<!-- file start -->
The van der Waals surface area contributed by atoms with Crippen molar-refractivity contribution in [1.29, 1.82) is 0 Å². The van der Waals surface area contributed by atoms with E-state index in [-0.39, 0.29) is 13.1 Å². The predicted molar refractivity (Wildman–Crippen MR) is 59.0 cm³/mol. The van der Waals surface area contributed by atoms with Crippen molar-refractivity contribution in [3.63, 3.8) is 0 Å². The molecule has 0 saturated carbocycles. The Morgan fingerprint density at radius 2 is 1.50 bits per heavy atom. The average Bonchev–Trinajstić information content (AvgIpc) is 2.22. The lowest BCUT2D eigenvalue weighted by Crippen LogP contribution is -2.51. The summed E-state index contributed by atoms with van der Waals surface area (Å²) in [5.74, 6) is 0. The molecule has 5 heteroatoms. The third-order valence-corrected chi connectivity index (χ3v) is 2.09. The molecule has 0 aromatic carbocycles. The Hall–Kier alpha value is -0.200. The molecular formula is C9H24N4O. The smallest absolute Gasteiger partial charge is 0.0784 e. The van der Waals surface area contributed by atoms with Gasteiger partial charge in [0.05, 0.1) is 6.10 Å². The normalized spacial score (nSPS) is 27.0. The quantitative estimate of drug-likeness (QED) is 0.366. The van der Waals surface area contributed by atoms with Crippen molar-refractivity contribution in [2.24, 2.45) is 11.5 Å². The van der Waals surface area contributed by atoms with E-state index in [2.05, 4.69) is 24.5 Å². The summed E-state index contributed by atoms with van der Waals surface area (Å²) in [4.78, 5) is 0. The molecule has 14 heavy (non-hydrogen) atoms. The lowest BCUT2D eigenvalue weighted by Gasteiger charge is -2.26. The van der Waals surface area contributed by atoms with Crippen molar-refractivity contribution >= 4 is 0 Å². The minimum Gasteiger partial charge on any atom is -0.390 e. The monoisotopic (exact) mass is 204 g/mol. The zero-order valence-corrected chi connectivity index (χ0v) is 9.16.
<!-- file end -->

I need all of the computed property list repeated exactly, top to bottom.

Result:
The van der Waals surface area contributed by atoms with Crippen molar-refractivity contribution in [1.29, 1.82) is 0 Å². The van der Waals surface area contributed by atoms with E-state index in [-0.39, 0.29) is 13.1 Å². The predicted molar refractivity (Wildman–Crippen MR) is 59.0 cm³/mol. The van der Waals surface area contributed by atoms with Crippen molar-refractivity contribution in [3.63, 3.8) is 0 Å². The molecule has 0 saturated carbocycles. The Morgan fingerprint density at radius 2 is 1.50 bits per heavy atom. The average Bonchev–Trinajstić information content (AvgIpc) is 2.22. The lowest BCUT2D eigenvalue weighted by Crippen LogP contribution is -2.51. The summed E-state index contributed by atoms with van der Waals surface area (Å²) in [5.74, 6) is 0. The molecule has 5 heteroatoms. The third-order valence-corrected chi connectivity index (χ3v) is 2.09. The molecule has 0 aromatic carbocycles. The Hall–Kier alpha value is -0.200. The molecular formula is C9H24N4O. The smallest absolute Gasteiger partial charge is 0.0784 e. The van der Waals surface area contributed by atoms with Gasteiger partial charge in [0.05, 0.1) is 6.10 Å². The normalized spacial score (nSPS) is 27.0. The quantitative estimate of drug-likeness (QED) is 0.366. The van der Waals surface area contributed by atoms with Crippen molar-refractivity contribution in [2.24, 2.45) is 11.5 Å². The van der Waals surface area contributed by atoms with E-state index in [2.05, 4.69) is 24.5 Å². The summed E-state index contributed by atoms with van der Waals surface area (Å²) in [4.78, 5) is 0. The molecule has 14 heavy (non-hydrogen) atoms. The lowest BCUT2D eigenvalue weighted by Gasteiger charge is -2.26. The van der Waals surface area contributed by atoms with Crippen molar-refractivity contribution >= 4 is 0 Å². The minimum Gasteiger partial charge on any atom is -0.390 e. The monoisotopic (exact) mass is 204 g/mol. The zero-order valence-corrected chi connectivity index (χ0v) is 9.16.